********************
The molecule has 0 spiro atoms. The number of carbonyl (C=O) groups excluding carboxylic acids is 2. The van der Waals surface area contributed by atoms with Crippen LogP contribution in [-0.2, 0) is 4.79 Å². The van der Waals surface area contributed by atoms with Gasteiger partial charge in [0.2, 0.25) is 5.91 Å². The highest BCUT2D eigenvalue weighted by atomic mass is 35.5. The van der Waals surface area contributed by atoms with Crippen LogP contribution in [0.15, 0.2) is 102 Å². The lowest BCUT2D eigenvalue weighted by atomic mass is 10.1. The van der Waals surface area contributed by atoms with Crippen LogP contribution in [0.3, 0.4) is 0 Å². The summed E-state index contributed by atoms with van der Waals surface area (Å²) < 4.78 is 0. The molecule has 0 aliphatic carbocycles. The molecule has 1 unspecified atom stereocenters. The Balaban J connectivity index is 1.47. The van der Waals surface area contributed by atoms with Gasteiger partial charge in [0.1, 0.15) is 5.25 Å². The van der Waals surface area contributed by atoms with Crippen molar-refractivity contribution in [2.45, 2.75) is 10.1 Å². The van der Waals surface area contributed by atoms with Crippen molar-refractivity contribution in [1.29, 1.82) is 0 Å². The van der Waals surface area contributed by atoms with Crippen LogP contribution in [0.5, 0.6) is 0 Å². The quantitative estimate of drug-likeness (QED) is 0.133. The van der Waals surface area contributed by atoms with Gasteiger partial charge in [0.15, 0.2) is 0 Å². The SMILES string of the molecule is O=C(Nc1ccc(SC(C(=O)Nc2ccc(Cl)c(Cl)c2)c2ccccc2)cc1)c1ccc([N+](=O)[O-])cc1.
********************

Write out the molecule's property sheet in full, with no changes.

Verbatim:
The molecule has 0 spiro atoms. The number of carbonyl (C=O) groups excluding carboxylic acids is 2. The van der Waals surface area contributed by atoms with Crippen LogP contribution in [-0.2, 0) is 4.79 Å². The van der Waals surface area contributed by atoms with Gasteiger partial charge in [0.2, 0.25) is 5.91 Å². The highest BCUT2D eigenvalue weighted by atomic mass is 35.5. The van der Waals surface area contributed by atoms with Crippen LogP contribution in [0.15, 0.2) is 102 Å². The lowest BCUT2D eigenvalue weighted by atomic mass is 10.1. The van der Waals surface area contributed by atoms with Crippen LogP contribution in [0.3, 0.4) is 0 Å². The summed E-state index contributed by atoms with van der Waals surface area (Å²) < 4.78 is 0. The molecule has 0 aliphatic carbocycles. The molecule has 1 unspecified atom stereocenters. The Balaban J connectivity index is 1.47. The van der Waals surface area contributed by atoms with Gasteiger partial charge in [0.1, 0.15) is 5.25 Å². The van der Waals surface area contributed by atoms with Crippen molar-refractivity contribution in [2.45, 2.75) is 10.1 Å². The van der Waals surface area contributed by atoms with Crippen molar-refractivity contribution in [1.29, 1.82) is 0 Å². The van der Waals surface area contributed by atoms with Crippen LogP contribution in [0.5, 0.6) is 0 Å². The quantitative estimate of drug-likeness (QED) is 0.133. The van der Waals surface area contributed by atoms with Gasteiger partial charge in [0.15, 0.2) is 0 Å². The SMILES string of the molecule is O=C(Nc1ccc(SC(C(=O)Nc2ccc(Cl)c(Cl)c2)c2ccccc2)cc1)c1ccc([N+](=O)[O-])cc1.